“That’s where the Ziggy suit comes in. Ziggy cut him out a huge deal, you know, one he pushed for, worked on, negotiated, and basically created. If he gets his cut of that, he can pay off the Rogue case, and be scot free.”
So smug. So prim. So sure of her worldview. Was she right, though? Was there a chance Digger could wangle some kind of settlement out of BNC, pay off Mrs. Rogala, and avoid jail? His desperation to stay out of jail might partially explain why he was so actively suing everyone else.
“Would the Rogues take a settlement, though?” I asked, curious if she knew more about that.
“It’s looking more and more like they will.” She nodded. “The prosecutor basically thinks it’s not in the state’s best interest to jail a chronically ill man with no prior criminal record.” She sounded like she was quoting from someone else.
Courtney pointed between the two front seats, out the window, at a restaurant of some kind coming up. “Let’s go through the drive-thru!”
“You must really be sick of hospital food if you want to eat at Jack in the Box.”
“That’s not a Jack in the Box! It’s a Big Boy!” She was truly outraged. “Their burgers are great!” Then she realized I was smiling. Trust me, after all that time in tour buses, I know a Big Boy from a Jack in the Box.
“You all right with us making a short pitstop, Lilibeth?” I asked.
“Your car, your rules,” she said sullenly. “Sure. I could go for a diet soda.”
While we were in line to order, Court turned her attention back to legal matters. “Look, Lili, I’m not going to try to tell you what to do or who to believe. Daron and I were both trying to get along with Dad as recently as like, two years ago. We both made the decision to cut ties with him–”
“So you could live like a bunch of hippie bohemian freaks,” Lili said with a nod, like she had heard this story already.
Of course she had: from Digger.
“Even his oldest friend cut him off,” Court shot back.
“You mean Remo, that two-faced coward? Oh, I could tell you some stories about Remo Cutler.”
“Like how he slept with his best friend’s wife? Yeah, we know that one,” Court said. “Duh. It’s why he’s here and Digger isn’t.”
Lilibeth didn’t much like having her thunder stolen. “Adultery is a sin.”
“So are pride, greed, lust, and envy, all of which Dad’s got in spades.” Courtney didn’t sound snarky now, she sounded tired, like someone expxlaining something unfortunate to a child. “Listen. I don’t want to fight about him. I just think you ought to hear the facts from someone other than him before you make any, you know, rash decisions or whatever. You can’t tell me you think he’s suddenly turned over a new leaf.”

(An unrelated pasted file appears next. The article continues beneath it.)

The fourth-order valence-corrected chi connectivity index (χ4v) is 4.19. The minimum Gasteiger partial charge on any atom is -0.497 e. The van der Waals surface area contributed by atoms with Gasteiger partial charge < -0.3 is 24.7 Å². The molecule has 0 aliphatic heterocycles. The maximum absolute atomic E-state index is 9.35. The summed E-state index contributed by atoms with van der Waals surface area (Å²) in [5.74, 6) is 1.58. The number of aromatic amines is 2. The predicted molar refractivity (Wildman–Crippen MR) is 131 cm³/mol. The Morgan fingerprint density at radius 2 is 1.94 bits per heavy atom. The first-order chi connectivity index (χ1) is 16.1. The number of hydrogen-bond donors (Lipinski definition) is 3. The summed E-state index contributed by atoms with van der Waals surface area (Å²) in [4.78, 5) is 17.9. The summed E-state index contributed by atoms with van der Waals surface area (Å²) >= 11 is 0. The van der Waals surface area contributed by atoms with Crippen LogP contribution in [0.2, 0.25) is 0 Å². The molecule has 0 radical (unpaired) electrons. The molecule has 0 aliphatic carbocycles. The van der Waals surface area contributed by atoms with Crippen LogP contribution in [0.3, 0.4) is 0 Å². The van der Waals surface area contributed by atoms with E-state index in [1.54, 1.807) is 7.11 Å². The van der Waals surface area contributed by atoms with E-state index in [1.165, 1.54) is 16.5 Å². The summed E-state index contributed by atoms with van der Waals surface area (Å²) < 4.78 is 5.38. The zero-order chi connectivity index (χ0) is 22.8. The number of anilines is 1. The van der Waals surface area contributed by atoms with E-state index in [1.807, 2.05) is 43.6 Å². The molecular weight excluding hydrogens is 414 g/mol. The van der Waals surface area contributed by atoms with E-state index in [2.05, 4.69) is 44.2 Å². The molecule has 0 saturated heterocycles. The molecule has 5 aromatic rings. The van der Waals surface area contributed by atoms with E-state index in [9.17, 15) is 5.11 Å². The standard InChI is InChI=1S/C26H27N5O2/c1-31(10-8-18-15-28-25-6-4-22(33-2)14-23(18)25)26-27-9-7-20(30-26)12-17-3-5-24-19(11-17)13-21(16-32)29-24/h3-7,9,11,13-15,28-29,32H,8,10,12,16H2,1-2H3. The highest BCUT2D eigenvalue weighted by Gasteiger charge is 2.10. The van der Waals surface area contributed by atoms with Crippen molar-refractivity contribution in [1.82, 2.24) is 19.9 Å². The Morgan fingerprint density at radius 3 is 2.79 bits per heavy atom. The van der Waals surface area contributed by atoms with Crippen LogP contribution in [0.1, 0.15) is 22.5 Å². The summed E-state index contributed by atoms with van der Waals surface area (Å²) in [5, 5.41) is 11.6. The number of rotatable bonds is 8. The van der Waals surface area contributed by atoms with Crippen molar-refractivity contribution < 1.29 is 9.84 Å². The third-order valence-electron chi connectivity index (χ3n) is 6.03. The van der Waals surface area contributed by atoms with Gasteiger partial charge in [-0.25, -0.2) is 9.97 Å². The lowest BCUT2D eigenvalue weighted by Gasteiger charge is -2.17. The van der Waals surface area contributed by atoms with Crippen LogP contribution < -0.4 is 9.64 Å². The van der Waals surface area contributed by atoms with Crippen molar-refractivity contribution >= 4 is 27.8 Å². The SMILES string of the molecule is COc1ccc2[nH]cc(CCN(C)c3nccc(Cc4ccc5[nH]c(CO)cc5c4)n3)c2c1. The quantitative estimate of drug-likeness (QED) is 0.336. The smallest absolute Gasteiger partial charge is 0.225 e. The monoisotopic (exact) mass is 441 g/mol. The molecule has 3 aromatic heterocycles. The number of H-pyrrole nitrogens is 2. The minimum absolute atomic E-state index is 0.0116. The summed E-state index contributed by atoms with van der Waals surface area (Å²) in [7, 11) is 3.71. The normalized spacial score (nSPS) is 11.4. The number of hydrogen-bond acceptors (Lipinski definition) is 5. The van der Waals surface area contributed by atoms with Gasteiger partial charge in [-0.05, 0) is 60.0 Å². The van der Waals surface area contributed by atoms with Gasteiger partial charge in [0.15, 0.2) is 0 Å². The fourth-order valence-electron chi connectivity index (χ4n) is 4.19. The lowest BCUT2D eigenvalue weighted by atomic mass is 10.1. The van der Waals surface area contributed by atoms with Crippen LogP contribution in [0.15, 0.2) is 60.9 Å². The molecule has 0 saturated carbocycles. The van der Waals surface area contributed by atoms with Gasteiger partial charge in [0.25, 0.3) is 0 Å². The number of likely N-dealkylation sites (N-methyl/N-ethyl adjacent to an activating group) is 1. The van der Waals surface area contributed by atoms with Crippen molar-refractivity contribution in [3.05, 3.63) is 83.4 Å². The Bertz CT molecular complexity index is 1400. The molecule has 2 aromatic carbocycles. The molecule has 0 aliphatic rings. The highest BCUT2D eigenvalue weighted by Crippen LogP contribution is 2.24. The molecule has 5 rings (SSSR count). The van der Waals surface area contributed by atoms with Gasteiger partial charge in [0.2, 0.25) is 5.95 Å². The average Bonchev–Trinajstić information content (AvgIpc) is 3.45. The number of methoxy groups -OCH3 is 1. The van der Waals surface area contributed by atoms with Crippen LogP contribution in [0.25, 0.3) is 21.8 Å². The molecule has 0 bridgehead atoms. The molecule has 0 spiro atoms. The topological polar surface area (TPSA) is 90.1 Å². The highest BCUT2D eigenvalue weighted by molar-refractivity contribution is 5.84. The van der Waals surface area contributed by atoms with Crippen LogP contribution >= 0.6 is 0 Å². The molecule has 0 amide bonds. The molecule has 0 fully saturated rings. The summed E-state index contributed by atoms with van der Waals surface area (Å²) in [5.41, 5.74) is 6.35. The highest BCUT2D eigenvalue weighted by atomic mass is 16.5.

Lilibeth folded her arms. “You’re not going to change my mind, but since I’m stuck in the car under your brother’s rules, I suppose I have to listen.”
As if I wasn’t her brother, too. You’d think that would hurt me or make me angry. It didn’t. I just tapped my fingers on the steering wheel and kept my eyes on the brake lights in front of us.
Courtney said her piece. “Digger wasn’t just embezzling from Sarah Rogue, he was embezzling from Ziggy, too. There’s real evidence of that, Lil.”
“Oh, you mean the word of that slut who was sleeping with Ziggy? Oh, I bet her word’ll go over great in court.”
“We don’t just have her word. We’ve got copies of Digger’s financial records, both doctored and undoctored. We’ve had friends who are accountants go through them.”
“RIght. You mean that skinhead who takes it up the ass. I’ve heard all about him, too.”
I nearly ran into the car in front of us and jammed on the brake quite hard. “Colin is not a skinhead!”
“Ha. I note you didn’t refute the other half of my statement. Be serious, Daron. You think the court is going to believe your ‘impartial expert witness,'”–she made air quotes with her fingers again–“when they find out he’s been sucking your cock for years?”
I admit she had a point, but she’d been pushing my buttons for the whole car ride, and although I had calmed my way through most of them, I guess the cumulative effect was just too much. “That’s irrelevant!”
“Ha!” She pointed at me like she’d caught me confessing. “Cocksucker!”
That was it. I threw the car into park. “Get out.”
She laughed like she still had the upper hand, like she was still the queen bitch of an older sister who used to torture me, get me trapped in trees, push me into the pool, et cetera, and get away with it, with no consequences.
“Get. Out.” I pulled a twenty dollar bill out of my denim jacket pocket. “Here. Call a cab. Or see if some redneck will take you.”
Her eyes widened, her smile disappearing. “You’re serious.”
I just thrust the bill at her again.
She tried to argue. Good lord, she tried to argue. “You said profanity was okay!”
“And name-calling isn’t! What part about you just called me a cocksucker did you miss?” I was so angry my entire head felt like it was on fire, like flames were coming out of my ears. “Oh, are you sorry? Did you not really mean it? Did you not mean to hurt my feelings?”
Her mouth just hung open like it had never occurred to her that I might actually object to being treated like total shit. And then all of a sudden she couldn’t get out of the car fast enough. She struggled to get the door unlocked and rushed out, slamming the door and then half-running into the restaurant, glancing behind her like I might decide to run her down with the car or something.
Courtney sighed. “Jeezus. I better go after her.”
“Why? I’m not letting her back in the car.”
“Big brother, I love you, but you can’t just leave a woman alone at a truck stop off the interstate in Tennessee. What if she gets kidnapped into white slavery or something?”
“This isn’t a truck stop–”
“I’m kidding. Sort of.” She plucked the twenty out of my hand. “Give me ten more to cover a couple of burgers.”
“Here.” I gave her another twenty.
“That was awesome, by the way. I’m so proud of you.” She darted her head forward between the seats and pecked me on the cheek. “Love you, big brother, for real.” And then she exited the vehicle, hurrying along the same path to the restaurant’s back door.
The car behind me in the drive-thru line honked to get me to move up. I did him one better: I put the car back in drive and left the queue entirely, putting as much distance between myself and my toxic older sister as I could, as quickly as I could.
(You think maybe George Harrison was thinking about the breakup of the Beatles when he wrote this one? -d)